When it comes to horror movies, the sub-genres — the crazed killer(s) on a slasher spree, the demonic possession, the monster/zombie rampage and the paranormal/ghost story — are recycled with a few tweaks here and there to keep the fans interested. Of these themes, the ghost story has the most disadvantages because there are fewer options to maintain a fresh and creepy presentation. Mysterious bumping and creaking, furniture moving on its own and fleeting ghostly images can only go so far in making an impact on an audience.
“The Woman in Black: Angel of Death,” the sequel to the well-received 2012 film starring Daniel Radcliffe, is one of those follow-up movies that really adds nothing to the story.
The premise shows some initial promise. The story takes place in 1941. With England being pummeled by bombings as part of the Nazi Blitz, a group of children who have no immediate relatives is rounded up to be taken to the rundown Eel Marsh House as a temporary and supposedly safe orphanage.
The adults in charge are Jean Hogg (Helen McCrory), a strict school mistress, and her assistant Eve Parkins (Phoebe Fox), who has a better grasp of handling these vulnerable children than her boss.
Times are desperate in England, which is the only rationale for sending already emotionally distressed children to a remote, derelict ruin like the Eel Marsh House, with limited access and surrounded by dreary and creepy woods, and, of course, a cemetery.
The script by Jon Croker does not devote much time in developing characters of the youngsters, focusing primarily on Edward (Oaklee Pendergast), a boy who has gone mute in the aftermath of a bombing that killed his family.
The set-up is effective in that children are now facing potential peril, so it would have been better if some of these young people were given a chance to display some personality.
But that aspect is devoted entirely to the adults. Eve at first seems to be a grounded young woman who has managed to maintain a positive perspective in the midst of the horror of German aggression. Jean is authoritarian and often cold — this is her way of coping with the grim reality of war.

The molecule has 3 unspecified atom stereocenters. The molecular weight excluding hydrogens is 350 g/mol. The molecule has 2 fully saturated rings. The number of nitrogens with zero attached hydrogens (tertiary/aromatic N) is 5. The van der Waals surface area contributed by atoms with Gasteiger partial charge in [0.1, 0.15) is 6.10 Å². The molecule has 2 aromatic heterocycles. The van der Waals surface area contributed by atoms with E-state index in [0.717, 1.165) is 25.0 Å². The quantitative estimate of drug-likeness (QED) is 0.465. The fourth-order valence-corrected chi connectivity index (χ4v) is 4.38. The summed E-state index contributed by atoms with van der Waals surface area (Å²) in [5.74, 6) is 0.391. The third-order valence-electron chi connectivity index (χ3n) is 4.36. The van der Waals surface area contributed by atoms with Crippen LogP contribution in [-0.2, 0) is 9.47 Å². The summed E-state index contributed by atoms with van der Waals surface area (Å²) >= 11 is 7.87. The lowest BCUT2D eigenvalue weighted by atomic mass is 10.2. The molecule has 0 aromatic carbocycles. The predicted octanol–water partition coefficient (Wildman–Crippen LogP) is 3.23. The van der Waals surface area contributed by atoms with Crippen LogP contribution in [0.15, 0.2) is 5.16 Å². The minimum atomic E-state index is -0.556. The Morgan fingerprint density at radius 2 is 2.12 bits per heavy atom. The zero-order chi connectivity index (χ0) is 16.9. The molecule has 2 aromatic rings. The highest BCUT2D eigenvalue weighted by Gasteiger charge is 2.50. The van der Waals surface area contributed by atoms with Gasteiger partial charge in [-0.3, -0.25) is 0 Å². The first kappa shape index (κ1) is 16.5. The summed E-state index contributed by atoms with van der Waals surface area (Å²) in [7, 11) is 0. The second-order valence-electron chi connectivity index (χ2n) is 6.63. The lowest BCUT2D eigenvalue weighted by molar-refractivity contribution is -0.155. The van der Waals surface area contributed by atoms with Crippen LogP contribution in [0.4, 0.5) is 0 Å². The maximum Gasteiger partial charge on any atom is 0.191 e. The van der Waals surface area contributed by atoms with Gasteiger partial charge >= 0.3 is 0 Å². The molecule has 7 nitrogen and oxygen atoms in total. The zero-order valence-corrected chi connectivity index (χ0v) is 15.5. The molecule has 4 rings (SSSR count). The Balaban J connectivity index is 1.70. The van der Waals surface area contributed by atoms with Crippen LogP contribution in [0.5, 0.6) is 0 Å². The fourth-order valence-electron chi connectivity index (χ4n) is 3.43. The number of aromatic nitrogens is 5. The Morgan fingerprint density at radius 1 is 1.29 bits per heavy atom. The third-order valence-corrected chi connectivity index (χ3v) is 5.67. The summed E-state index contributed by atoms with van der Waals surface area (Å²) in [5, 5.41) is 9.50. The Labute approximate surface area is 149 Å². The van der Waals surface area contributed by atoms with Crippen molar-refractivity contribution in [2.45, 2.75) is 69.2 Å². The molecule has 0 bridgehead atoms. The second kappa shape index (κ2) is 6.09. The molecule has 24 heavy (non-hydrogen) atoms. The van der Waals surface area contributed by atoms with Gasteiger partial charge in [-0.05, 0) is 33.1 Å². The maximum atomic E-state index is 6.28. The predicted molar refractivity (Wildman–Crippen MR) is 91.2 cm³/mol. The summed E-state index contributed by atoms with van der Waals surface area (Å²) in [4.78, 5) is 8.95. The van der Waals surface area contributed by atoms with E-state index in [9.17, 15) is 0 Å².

A third adult is introduced upon the party’s arrival at Eel Marsh House — Harry Burnstow (Jeremy Irvine), a young pilot who seems to have a lot of time to drop in at the house, with hints of him having designs on Eve.
Once the people get settled into the house — not exactly the most cozy of lodgings — it is time for the creep show to start.
But after a decent build-up of dread, the spookiness deteriorates. A major is problem is that writer Croker and director Tom Harper overuse the gimmick of the fake scare. Sure, they make the audience jump, but it is all just a tease. It’s cheap and lazy.
Eve and Edward are the only ones who become aware of the malevolent spirit of Jennet Humfrye, still out to wreak havoc in response to the death of her illegitimate child Nathaniel. Amid the not-so-scary incidents, Eve tries to unravel the mystery of the haunting, and along the way, confront an unfortunate incident in her own life.
The action intensifies later in the story, but the conclusion wilts in its soggy resolution. One cannot help but wonder if the director and writer had not expended so much energy on thinking up the inconsequential scares they might have been able to create a truly nerve-wracking story of a restless, vengeful spirit.